For your particular website,you can rely on analytics to get an idea of what your mobile users are doing and what they are not. However, mobile users tend to use their devices for staying connected on social media, news consumption, listening to music, shopping, and reading content that tends to be more short form than not. Now, this does not mean that long form content for mobile should never be considered. It does have this place. Another common use for mobile is to find solutions to problems. If you have a piece of long form content that, for example, can walk a mobile user through the process of solving a problem, then you should make that available to them.
7. Make Contact and Location Information Easy to Find
If you operate a website that focuses on humor, entertainment, news, curating trending content, dating, or you operate a social media platform, people may go to your website on their mobile devices for the purposes of surfing around. If not, chances are quite good that a person pulling up your website on mobile wants to contact you or figure out where you are. The best way to help them out is to make that information available to them as soon as your home page opens up.
If you have a brick and mortar location, you may want to ensure that this information is included on your landing pages as well. If people are surfing in after answering a call to action from one of your ads, you don’t want them to have to dig around to find out exactly where you are.
8. Thoroughly Test The Mobile User Experience
Here are the things that you need to consider when it comes to designing mobile friendly websites:
- There are a variety of screen sizes
- There are a variety of operating systems running mobile devices
- Users may be accessing your website using a variety of internet browsers
Taking all three of these facts into consideration means that there are multiple possible combinations of operating systems, screen size, and browser choice. Your goal, to finish your next web design project, should be to test as many possible combinations as possible so that you can ensure that each user enjoys a great mobile experience. You can use an app like UxRecorder to help with some of this testing.
9. Use Geolocation
Geolocation is extremely helpful for mobile users. If you implement this technology on your website visitors will be able to find store locations near them, map directions from their location to yours, and check their local store for product availability. As a business, you will be able to target content specifically to a geographical area, make offers to users in specific locations, price items in the local currency, and encourage users to check in or add their insights on social media sites that are divided by location.
10. Optimize Your Forms For Mobile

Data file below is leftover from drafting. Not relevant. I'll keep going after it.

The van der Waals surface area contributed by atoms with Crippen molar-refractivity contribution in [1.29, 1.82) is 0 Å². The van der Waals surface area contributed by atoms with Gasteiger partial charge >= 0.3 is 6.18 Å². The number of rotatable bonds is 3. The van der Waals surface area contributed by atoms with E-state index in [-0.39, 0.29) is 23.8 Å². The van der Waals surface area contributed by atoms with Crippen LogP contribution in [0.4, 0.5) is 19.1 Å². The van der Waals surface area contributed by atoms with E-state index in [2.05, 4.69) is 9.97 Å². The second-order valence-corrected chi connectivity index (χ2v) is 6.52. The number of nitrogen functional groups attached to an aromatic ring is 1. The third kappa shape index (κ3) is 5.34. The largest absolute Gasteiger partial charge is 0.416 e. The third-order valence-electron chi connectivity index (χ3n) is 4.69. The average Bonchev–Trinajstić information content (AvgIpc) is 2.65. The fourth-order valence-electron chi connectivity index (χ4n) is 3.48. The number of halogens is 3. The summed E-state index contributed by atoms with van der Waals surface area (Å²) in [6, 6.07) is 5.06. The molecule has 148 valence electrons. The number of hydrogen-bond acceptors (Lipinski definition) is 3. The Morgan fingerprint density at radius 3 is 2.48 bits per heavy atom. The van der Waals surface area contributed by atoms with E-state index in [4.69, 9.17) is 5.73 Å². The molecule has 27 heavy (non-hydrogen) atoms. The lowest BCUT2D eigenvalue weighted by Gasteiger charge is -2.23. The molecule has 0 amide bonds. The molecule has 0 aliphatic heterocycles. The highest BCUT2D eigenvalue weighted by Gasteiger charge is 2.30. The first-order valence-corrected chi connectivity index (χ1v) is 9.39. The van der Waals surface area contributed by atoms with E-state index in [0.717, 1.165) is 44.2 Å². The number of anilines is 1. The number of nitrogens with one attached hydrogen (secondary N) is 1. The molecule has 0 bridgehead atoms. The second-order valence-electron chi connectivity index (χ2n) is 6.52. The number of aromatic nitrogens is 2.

Ideally, none of your forms should be excessively long, nor should you use them to try and extract a bunch of information from your users for marketing purposes. It’s irritating and likely to stop people from signing up for your offers. With mobile users, this is doubly true. This is why it is very important to keep your forms short, intuitive, and ensure that they can be filled out quickly.
You can do this by only asking for the information that you need to give them what they are signing up for, by providing them with checkboxes and pull-down menus, and using their location to fill in some fields for them.
11. Encourage Feedback
Remember that your users don’t walk in lockstep with ‘other mobile users’ or any other demographic. They are your customers and potential customers and they have unique needs and behaviors. These are driven partially by their own preferences, but also by their specific wants and needs related directly to their use of your website.
What does this mean? It means that you can create a textbook perfect, version of a mobile website that simply does not work very well for your users. You can also develop a website that SEO people and other web designers insist will never work for your users that absolutely meets the needs of your audience.
This is why it is so important to get feedback from your users. Analytics are wonderful, but they are no replacement from listening to what customers have to say. You may be able to use analytics to determine that a lot of people are spending time on a particular page. What analytics cannot tell you is that they are on that page out of necessity, but hate the way that it’s designed. Take the time to read comments that your visitors send to you, and consider creating a poll specifically for mobile users. You can then use the information that you get from them to determine what is working fine and what should be overhauled.
Don’t stop at simple mobile compatibility. Take advantage of the increasing number of mobile users and create a user experience that truly caters to their wants, needs, and expectations. Mobile users are no longer content to deal with a websites that work reasonably well on mobile. They demand full functionality, and features that are designed specifically for them.
Whether you are designing a new website, or taking an existing one back to the drawing board, it may be time to consider a mobile first strategy. After all, isn’t it good business to consider your fastest growing audience first?
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Source: Instant Shift